Sunday, March 16, 2008

Writing the Contrast

Garrison Keillor has an op-ed in the paper today (“They’re nothing if not connected” Star-Tribune March 16, 2008). He wrote about the young generation he watched in a coffee shop in San Francisco. Using all their various media to communicate with each other wildly as if the their multi-tasking messages reach out from them like the rays of the sun, washing the world with brightness. He’s willing to put himself at the center of it without judging it. Type, type, typing his novel. The epitome of living within, burying yourself in the world of within. A world that is complete, confusing, interesting and complicated, while an equally interesting world revolves around you. He allows these loud and open, communicative kids to bolster himself somehow, and contrasts their young, California lightness with his Minnesota, late winter heaviness. I don’t know if I am explaining what this all means to me. The impressions fell on me as if the sky was falling and now I try to sort them on to the page.

It is the contrast that he used in that piece that so appealed to me. As I consider my rewrite from third person to first person. Can I pull off a contrast like Garrison Keillor has, when my novel is in first person? In the third person it seems that it will be easier to convince the reader that there is some magical element. One that makes this world real and yet not real. The reality of hardship can be set off by qualities that make the characters and situations odd, even fantastic. But what if the first person narrator relays all this stuff? Can it still be magical? Or will it just make her seem crazy? Or at least emotionally disturbed? Unreliable?

This is where I remind myself that everything is disposable. The words themselves are a dime a dozen, even the ideas are only worth that. Throw myself into it and try it. The worst that can happen is I know my girl and her motivations better. The best is I will discover how it works and the picture of the whole project that I have in my head will get clearer, not only to me. I can picture it. I can see what I want for this book, in all its wholeness. To get there I have to do the little things along the way. For now I have a rough draft. Some of it more polished than the rest. I got some feed back and now my job is to float in between my dream of it and how to create the dream for someone else. That is my goal anyway. The buck does not just stop here. My job is to keep taking the little steps that can make this book into the picture and focus myself back here on the words that come one after the other they will eventually build themselves into a whole. And as the wind feels as if it is blowing through me, the ideas being swept out in a big swirling eddy of leaves and debris, focus myself and write, write, write.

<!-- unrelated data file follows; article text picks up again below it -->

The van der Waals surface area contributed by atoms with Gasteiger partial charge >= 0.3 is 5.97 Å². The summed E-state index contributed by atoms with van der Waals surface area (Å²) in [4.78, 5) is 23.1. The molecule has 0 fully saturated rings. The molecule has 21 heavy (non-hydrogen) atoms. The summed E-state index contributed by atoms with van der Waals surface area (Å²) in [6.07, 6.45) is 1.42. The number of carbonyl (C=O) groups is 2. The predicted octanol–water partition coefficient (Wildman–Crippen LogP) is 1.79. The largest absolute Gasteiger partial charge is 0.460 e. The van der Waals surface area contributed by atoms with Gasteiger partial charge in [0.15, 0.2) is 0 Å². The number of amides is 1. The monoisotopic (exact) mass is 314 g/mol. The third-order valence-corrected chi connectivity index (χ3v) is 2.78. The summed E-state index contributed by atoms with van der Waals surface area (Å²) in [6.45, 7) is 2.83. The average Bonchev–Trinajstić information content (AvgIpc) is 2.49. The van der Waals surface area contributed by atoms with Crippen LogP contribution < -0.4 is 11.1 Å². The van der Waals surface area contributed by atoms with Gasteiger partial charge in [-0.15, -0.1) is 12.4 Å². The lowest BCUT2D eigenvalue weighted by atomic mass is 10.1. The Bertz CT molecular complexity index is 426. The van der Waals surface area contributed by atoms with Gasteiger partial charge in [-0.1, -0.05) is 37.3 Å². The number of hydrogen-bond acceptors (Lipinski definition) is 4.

Tina

Writing Assignment:
Thoughts can sometimes derail any project. Worrying too much about the end product, discouragement as the result of unexpected feedback, the normal ebbs of process. Try this.

Do some art. Pick up old magazines, newspapers. Grab your kid's crayons and think about your project. What does it look like? Imagine it and now try to represent it visually. Use glue and make a collage. Draw it. Let yourself go. If something triggers words go for them. Approach it from a different direction. The point is to change the energy. Keep your attention focused on what is directly in front of you.